To all of my virtual friends, your advice, support, and feedback kept me going every step of the way. All of your training, racing, goals, and achievements inspired me on less than stellar days, and your celebration of my own accomplishments reinforced that I could do this. Truly, knowing that you’d be tracking me kept me going!
To my parents and Courtney and Thomas, thank you from the bottom of my heart for being there for my day. I didn’t know how much that meant to me until you were there, and I was saying goodbye and heading into transition. And it was reinforced every time I was nearby enough to think about coming back into town and spotting you. Thank you for never poking fun at how much time and energy and work this took. Thank you for screaming your brains out. Thanks for understanding, without question, that this was going to be so important to me all year long. Thank you for wearing neon yellow shirts.
Garth/Husband/Race Sherpa/Videographer/Photographer/Chef/Bike Bottle Fixer
And the most thank you’s on earth, more than even exist, to Garth. They say Ironman is a lifestyle, and it is. What they don’t tell you is that it is a lifestyle for everyone in your household. You carried my bags, forced me in the water, woke up at 5am, fixed my bike, folded about 800 sports bras, and got in bed at 9pm to do it again. When I told you I was going to do an Ironman you said, “Awesome.” When I told you my goal was sub-12 you told me, “You can go faster than that.” There’s no one that believes in me more than you. And there’s no one that loves you for that more than me. There are a few moments from that day that I believe I always remember, and all of them boil down to one thing: seeing you believing in me. I hope that you always know that I know how lucky I am.
Alright guys, ready for round #2? 🙂
This installment of Friday Cry Day is for Daily Sweat, who I have officially now met in person!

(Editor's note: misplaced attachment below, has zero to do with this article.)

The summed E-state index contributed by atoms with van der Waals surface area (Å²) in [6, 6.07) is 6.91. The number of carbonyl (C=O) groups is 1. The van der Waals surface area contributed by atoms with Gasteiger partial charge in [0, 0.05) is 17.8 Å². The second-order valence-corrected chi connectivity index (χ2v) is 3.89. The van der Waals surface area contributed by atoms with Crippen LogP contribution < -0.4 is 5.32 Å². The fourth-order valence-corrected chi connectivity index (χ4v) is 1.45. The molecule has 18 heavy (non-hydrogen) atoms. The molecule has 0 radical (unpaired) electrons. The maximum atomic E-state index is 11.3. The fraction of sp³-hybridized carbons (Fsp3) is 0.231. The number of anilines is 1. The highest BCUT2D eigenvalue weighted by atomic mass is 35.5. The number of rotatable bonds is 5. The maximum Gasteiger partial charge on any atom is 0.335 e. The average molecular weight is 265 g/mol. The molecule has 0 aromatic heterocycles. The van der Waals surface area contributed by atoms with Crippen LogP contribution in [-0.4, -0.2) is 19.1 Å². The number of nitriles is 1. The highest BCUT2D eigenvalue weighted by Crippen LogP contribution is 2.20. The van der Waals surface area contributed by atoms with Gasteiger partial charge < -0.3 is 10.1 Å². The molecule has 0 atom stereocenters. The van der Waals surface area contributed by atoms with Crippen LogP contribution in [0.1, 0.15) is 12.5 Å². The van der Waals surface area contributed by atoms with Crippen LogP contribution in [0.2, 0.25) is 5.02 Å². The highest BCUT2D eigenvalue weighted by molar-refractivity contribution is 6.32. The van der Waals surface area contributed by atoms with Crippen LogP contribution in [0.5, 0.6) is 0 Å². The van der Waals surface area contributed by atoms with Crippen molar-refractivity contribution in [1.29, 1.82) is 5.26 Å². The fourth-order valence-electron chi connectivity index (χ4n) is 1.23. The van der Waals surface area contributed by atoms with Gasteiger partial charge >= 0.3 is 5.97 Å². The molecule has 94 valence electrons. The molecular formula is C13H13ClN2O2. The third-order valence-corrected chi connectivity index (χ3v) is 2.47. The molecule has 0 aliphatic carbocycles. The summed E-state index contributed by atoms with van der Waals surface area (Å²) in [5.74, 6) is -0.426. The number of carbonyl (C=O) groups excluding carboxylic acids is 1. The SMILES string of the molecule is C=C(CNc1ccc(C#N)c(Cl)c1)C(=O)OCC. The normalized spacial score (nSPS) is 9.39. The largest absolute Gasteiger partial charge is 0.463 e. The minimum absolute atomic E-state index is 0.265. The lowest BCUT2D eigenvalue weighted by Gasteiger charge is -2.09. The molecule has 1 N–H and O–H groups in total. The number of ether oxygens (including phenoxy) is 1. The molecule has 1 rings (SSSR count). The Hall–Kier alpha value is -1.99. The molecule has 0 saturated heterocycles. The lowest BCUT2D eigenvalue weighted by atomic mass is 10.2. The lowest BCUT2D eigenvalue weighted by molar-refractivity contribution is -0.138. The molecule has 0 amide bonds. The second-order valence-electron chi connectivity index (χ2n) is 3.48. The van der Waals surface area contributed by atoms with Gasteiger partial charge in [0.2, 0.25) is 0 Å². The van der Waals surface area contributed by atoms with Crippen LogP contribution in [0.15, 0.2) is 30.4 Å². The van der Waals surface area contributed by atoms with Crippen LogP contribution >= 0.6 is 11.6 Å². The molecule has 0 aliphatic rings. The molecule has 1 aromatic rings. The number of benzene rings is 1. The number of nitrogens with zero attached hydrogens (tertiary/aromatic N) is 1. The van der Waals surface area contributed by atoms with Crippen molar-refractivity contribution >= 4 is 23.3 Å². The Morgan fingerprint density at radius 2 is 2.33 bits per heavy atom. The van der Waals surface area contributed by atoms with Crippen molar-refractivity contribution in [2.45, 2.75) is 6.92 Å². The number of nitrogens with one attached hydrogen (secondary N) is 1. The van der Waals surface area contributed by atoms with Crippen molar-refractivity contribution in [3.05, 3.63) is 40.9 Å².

We went swimming this morning. It was horrendously cold. I let the coldness take over at the start and my lungs are still frozen. 😦 But Megan was super tough, shrugged off the coldness, and made a new friend (in addition to me)!
Introducing, Daily Sweat’s new friend:
Last night at the track was Brick Night, so rather than kill ourselves just running fast we killed ourselves running fast off our bikes.
I’m sure we were a sight to see on our trainers in the grass, changing shoes quickly, and taking off running. It was good practice and good fun though. It’s much easier to catch up with training friends while spinning – I’m far too heavy of a breather to talk while running – and spinning goes way faster while chatting it up as opposed to watching the morning news.
The workout was a 1/2mi warmup (run), 20min spin (bike), 1mi fast (run), 15min spin (bike), 1mi fast (run). The spinning was a total sweatfest, I hit my first mile in 6:45, and the second mile in 6:49. I couldn’t have held on to the run pace for another 400meters even if someone had bribed me with a Whole Foods Berry Chantilly Cake, but I felt pretty able to hang on to the pace for a mile and forced my body to keep form despite screaming burning lungs.
A mile is a good distance to run off the bike. The first 400 your legs say “eff you get me back on the bike NOW’. The second 400 you realize you’re probably running too fast. The third 400 you curse yourself for running so hard. And the last 400 you’ve succumbed to the fate of dying via the run. But as soon as you’re on the bike you forget the pain and want to do it again.
Next time I want to run 3 miles/sessions off the bike, and I want to run faster. My legs weren’t so fresh from Monday’s 40miles (bike) + 1hr @7:47min/mi pace and I think that I could do better.